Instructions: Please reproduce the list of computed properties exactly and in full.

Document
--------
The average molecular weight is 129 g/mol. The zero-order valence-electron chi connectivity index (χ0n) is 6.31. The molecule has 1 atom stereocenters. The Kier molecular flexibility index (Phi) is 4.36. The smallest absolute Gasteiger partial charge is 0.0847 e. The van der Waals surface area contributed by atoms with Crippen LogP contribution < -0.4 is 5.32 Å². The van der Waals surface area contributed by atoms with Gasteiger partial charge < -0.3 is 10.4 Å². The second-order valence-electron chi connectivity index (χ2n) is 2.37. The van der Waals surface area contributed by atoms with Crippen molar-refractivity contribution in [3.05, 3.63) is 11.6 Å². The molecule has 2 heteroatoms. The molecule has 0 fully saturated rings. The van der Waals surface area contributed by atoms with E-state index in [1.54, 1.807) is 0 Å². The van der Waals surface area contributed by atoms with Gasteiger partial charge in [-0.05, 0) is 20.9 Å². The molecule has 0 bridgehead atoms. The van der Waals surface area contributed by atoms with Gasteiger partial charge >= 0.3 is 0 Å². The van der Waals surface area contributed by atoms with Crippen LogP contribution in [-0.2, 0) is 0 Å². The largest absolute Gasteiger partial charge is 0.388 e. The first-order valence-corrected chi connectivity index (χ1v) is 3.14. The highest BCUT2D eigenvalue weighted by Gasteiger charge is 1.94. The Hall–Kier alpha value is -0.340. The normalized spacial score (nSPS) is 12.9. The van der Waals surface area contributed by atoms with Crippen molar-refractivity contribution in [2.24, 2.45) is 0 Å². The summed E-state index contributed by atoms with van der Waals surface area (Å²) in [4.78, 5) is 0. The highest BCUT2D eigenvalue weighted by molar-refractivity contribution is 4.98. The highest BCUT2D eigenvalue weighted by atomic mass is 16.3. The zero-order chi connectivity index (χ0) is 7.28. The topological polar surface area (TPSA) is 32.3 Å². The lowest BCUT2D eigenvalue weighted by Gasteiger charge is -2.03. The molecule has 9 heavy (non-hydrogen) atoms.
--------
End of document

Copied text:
The average molecular weight is 129 g/mol. The zero-order valence-electron chi connectivity index (χ0n) is 6.31. The molecule has 1 atom stereocenters. The Kier molecular flexibility index (Phi) is 4.36. The smallest absolute Gasteiger partial charge is 0.0847 e. The van der Waals surface area contributed by atoms with Crippen LogP contribution < -0.4 is 5.32 Å². The van der Waals surface area contributed by atoms with Gasteiger partial charge < -0.3 is 10.4 Å². The second-order valence-electron chi connectivity index (χ2n) is 2.37. The van der Waals surface area contributed by atoms with Crippen molar-refractivity contribution in [3.05, 3.63) is 11.6 Å². The molecule has 2 heteroatoms. The molecule has 0 fully saturated rings. The van der Waals surface area contributed by atoms with E-state index in [1.54, 1.807) is 0 Å². The van der Waals surface area contributed by atoms with Gasteiger partial charge in [-0.05, 0) is 20.9 Å². The molecule has 0 bridgehead atoms. The van der Waals surface area contributed by atoms with Gasteiger partial charge >= 0.3 is 0 Å². The van der Waals surface area contributed by atoms with Crippen LogP contribution in [-0.2, 0) is 0 Å². The largest absolute Gasteiger partial charge is 0.388 e. The first-order valence-corrected chi connectivity index (χ1v) is 3.14. The highest BCUT2D eigenvalue weighted by Gasteiger charge is 1.94. The Hall–Kier alpha value is -0.340. The normalized spacial score (nSPS) is 12.9. The van der Waals surface area contributed by atoms with Crippen molar-refractivity contribution in [2.24, 2.45) is 0 Å². The summed E-state index contributed by atoms with van der Waals surface area (Å²) in [4.78, 5) is 0. The highest BCUT2D eigenvalue weighted by molar-refractivity contribution is 4.98. The highest BCUT2D eigenvalue weighted by atomic mass is 16.3. The zero-order chi connectivity index (χ0) is 7.28. The topological polar surface area (TPSA) is 32.3 Å². The lowest BCUT2D eigenvalue weighted by Gasteiger charge is -2.03. The molecule has 9 heavy (non-hydrogen) atoms.